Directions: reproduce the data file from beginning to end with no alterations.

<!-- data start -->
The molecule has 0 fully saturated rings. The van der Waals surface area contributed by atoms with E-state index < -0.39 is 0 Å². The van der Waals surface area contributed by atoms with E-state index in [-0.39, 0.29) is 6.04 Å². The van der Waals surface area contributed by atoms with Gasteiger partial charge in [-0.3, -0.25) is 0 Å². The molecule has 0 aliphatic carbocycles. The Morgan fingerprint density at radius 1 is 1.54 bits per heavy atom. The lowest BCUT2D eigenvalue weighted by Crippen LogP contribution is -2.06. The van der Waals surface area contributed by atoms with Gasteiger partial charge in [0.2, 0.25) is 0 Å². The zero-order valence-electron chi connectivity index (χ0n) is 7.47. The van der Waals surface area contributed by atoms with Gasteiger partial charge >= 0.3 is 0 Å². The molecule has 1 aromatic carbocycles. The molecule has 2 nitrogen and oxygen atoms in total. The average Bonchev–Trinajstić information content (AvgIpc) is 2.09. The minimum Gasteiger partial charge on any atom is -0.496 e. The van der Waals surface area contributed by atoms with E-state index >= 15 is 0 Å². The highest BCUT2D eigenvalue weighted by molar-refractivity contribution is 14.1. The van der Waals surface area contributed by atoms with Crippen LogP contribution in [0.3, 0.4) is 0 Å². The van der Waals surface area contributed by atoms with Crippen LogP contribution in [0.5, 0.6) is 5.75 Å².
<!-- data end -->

The molecule has 0 fully saturated rings. The van der Waals surface area contributed by atoms with E-state index < -0.39 is 0 Å². The van der Waals surface area contributed by atoms with E-state index in [-0.39, 0.29) is 6.04 Å². The van der Waals surface area contributed by atoms with Gasteiger partial charge in [-0.3, -0.25) is 0 Å². The molecule has 0 aliphatic carbocycles. The Morgan fingerprint density at radius 1 is 1.54 bits per heavy atom. The lowest BCUT2D eigenvalue weighted by Crippen LogP contribution is -2.06. The van der Waals surface area contributed by atoms with Gasteiger partial charge in [0.2, 0.25) is 0 Å². The zero-order valence-electron chi connectivity index (χ0n) is 7.47. The van der Waals surface area contributed by atoms with Gasteiger partial charge >= 0.3 is 0 Å². The molecule has 1 aromatic carbocycles. The molecule has 2 nitrogen and oxygen atoms in total. The average Bonchev–Trinajstić information content (AvgIpc) is 2.09. The minimum Gasteiger partial charge on any atom is -0.496 e. The van der Waals surface area contributed by atoms with E-state index >= 15 is 0 Å². The highest BCUT2D eigenvalue weighted by molar-refractivity contribution is 14.1. The van der Waals surface area contributed by atoms with Crippen LogP contribution in [0.3, 0.4) is 0 Å². The van der Waals surface area contributed by atoms with Crippen LogP contribution in [0.5, 0.6) is 5.75 Å².